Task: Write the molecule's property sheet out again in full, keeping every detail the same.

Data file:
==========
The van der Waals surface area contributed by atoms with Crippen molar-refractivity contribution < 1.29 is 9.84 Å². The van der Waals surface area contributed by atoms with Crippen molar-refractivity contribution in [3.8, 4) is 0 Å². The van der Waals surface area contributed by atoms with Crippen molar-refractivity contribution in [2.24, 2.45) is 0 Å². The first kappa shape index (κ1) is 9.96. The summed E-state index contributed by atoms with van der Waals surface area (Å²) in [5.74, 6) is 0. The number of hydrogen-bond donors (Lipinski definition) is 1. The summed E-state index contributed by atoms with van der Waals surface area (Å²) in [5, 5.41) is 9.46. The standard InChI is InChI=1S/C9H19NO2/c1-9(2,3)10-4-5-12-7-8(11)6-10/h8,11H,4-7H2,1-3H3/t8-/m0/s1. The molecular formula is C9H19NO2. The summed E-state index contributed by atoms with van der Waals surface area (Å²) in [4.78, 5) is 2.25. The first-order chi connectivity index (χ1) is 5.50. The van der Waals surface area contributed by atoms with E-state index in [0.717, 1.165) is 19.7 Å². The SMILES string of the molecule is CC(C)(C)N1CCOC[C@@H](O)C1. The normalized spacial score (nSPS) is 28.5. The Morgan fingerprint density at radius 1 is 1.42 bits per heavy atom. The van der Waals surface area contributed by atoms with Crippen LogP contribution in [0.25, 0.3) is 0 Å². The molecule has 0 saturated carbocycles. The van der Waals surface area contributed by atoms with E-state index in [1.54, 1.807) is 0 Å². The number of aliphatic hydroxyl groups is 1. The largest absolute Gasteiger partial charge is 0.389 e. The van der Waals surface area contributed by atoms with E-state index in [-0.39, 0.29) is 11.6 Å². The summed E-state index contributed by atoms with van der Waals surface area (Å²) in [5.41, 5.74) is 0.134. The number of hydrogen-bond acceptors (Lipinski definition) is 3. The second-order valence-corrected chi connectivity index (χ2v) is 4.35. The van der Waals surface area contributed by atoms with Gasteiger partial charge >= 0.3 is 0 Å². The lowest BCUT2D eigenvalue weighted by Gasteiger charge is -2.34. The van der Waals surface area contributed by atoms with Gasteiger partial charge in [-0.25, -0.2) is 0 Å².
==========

The van der Waals surface area contributed by atoms with Crippen molar-refractivity contribution < 1.29 is 9.84 Å². The van der Waals surface area contributed by atoms with Crippen molar-refractivity contribution in [3.8, 4) is 0 Å². The van der Waals surface area contributed by atoms with Crippen molar-refractivity contribution in [2.24, 2.45) is 0 Å². The first kappa shape index (κ1) is 9.96. The summed E-state index contributed by atoms with van der Waals surface area (Å²) in [5.74, 6) is 0. The number of hydrogen-bond donors (Lipinski definition) is 1. The summed E-state index contributed by atoms with van der Waals surface area (Å²) in [5, 5.41) is 9.46. The standard InChI is InChI=1S/C9H19NO2/c1-9(2,3)10-4-5-12-7-8(11)6-10/h8,11H,4-7H2,1-3H3/t8-/m0/s1. The molecular formula is C9H19NO2. The summed E-state index contributed by atoms with van der Waals surface area (Å²) in [4.78, 5) is 2.25. The first-order chi connectivity index (χ1) is 5.50. The van der Waals surface area contributed by atoms with E-state index in [0.717, 1.165) is 19.7 Å². The SMILES string of the molecule is CC(C)(C)N1CCOC[C@@H](O)C1. The normalized spacial score (nSPS) is 28.5. The Morgan fingerprint density at radius 1 is 1.42 bits per heavy atom. The van der Waals surface area contributed by atoms with Crippen LogP contribution in [0.25, 0.3) is 0 Å². The molecule has 0 saturated carbocycles. The van der Waals surface area contributed by atoms with E-state index in [1.54, 1.807) is 0 Å². The number of aliphatic hydroxyl groups is 1. The largest absolute Gasteiger partial charge is 0.389 e. The van der Waals surface area contributed by atoms with E-state index in [-0.39, 0.29) is 11.6 Å². The summed E-state index contributed by atoms with van der Waals surface area (Å²) in [5.41, 5.74) is 0.134. The number of hydrogen-bond acceptors (Lipinski definition) is 3. The second-order valence-corrected chi connectivity index (χ2v) is 4.35. The van der Waals surface area contributed by atoms with Gasteiger partial charge >= 0.3 is 0 Å². The lowest BCUT2D eigenvalue weighted by Gasteiger charge is -2.34. The van der Waals surface area contributed by atoms with Gasteiger partial charge in [-0.25, -0.2) is 0 Å².